LKI’s laser inscription patents upheld

The U.S. District Court for the Southern District of New York issued a judgment that enjoins Pacific Technology Corporation (PTC) of New York from infringing Lazare Kaplan International’s diamond laser inscription patents.

This judgment effectively slaps a permanent injunction on PTC, halting all diamond inscription services and equipment sales that violate LKI’s patent. PTC has until Oct. 1, 2001, to conform to the court’s rulings, after which LKI may search out companies that have purchased laser equipment from PTC.

William Moryto, vice president and chief financial officer for Lazare Kaplan International in New York, says the ruling should put other diamond inscription companies on notice that LKI’s intellectual property rights will be protected.

“We put a lot of money and effort into these machines,” Moryto says. “With the whole branding emphasis today, the need for inscriptions is obvious. And we intend to capitalize on it.

“The next step is to see to what extent there are machines now in the market that should not be there and to take action to remove those machines from the market,” he adds. He notes that, as far as LKI has been able to determine, PTC only performed inscription services for the laboratories and the local diamond trade and had not sold any laser inscription machines.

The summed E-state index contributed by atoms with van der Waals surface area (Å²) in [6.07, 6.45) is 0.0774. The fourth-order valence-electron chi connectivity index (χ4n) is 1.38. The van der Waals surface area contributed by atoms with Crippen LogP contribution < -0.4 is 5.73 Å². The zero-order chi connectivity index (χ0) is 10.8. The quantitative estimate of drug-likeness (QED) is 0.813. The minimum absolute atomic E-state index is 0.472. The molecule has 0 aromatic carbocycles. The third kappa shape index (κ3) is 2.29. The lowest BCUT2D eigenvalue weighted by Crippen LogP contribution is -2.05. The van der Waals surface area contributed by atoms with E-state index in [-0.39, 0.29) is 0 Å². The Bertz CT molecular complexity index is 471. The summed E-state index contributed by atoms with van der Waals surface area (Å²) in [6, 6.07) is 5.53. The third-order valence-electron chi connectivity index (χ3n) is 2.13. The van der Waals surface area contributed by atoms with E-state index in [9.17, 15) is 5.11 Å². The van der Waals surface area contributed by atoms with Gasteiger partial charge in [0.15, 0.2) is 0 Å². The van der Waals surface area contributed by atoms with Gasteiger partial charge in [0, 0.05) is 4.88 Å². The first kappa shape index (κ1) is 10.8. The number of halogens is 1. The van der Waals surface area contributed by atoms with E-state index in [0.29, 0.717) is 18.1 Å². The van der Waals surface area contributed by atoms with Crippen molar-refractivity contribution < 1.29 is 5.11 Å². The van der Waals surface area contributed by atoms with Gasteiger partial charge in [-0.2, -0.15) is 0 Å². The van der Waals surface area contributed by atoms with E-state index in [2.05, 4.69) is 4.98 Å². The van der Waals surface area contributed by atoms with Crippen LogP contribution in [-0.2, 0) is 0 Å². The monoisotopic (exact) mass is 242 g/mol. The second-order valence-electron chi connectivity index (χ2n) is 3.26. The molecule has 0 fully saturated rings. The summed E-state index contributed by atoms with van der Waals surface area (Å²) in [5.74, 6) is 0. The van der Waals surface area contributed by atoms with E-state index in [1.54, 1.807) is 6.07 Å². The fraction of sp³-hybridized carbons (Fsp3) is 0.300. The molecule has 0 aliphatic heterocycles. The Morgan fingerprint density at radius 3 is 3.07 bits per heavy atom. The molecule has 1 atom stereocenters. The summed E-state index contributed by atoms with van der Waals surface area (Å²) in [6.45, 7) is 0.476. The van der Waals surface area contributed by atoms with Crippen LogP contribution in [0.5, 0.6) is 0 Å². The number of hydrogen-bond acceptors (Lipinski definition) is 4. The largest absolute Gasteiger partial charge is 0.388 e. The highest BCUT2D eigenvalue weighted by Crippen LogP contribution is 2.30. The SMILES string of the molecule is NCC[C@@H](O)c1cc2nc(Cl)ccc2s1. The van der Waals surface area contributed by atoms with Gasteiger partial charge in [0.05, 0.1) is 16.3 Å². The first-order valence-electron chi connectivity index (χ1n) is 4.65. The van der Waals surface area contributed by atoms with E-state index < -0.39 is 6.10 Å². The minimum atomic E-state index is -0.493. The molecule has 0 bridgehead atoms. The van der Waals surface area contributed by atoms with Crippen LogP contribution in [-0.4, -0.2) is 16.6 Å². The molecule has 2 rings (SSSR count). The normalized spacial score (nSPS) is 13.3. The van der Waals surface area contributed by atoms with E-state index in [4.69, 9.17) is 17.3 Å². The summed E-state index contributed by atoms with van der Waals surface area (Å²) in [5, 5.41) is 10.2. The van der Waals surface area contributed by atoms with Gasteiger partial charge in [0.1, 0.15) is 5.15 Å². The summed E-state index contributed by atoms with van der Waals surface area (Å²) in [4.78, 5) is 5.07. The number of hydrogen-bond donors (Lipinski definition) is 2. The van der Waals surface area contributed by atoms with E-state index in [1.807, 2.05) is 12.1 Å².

If there are any other PTC laser inscription machines being used, Moryto says they will be considered in violation of the judgment and subject to an order of contempt. “The existing laser inscription machines infringe our patents,” he says. “There is no provision to continue their use. It is not the objective of this action to collect license fees at this time on those machines.”

Diamond inscription services have been advertised heavily over the past few years. “We are constantly looking at the marketplace to see what laser inscription technologies are out there. In the case of PTC, we have been pursuing this matter for approximately two years,” says Moryto. “In patent litigation you need to do substantial due diligence prior to initiating infringement litigation.

“There are a number of other parties in the market that have laser inscription machines that may well infringe on our patent,” Moryto adds. “We’ve already begun direct contact with these firms and have informally asserted that they have infringed. It still has to be documented that the process is an infringement of the LKI patents before a case can be presented to the courts.” Moryto says there will likely be additional litigation.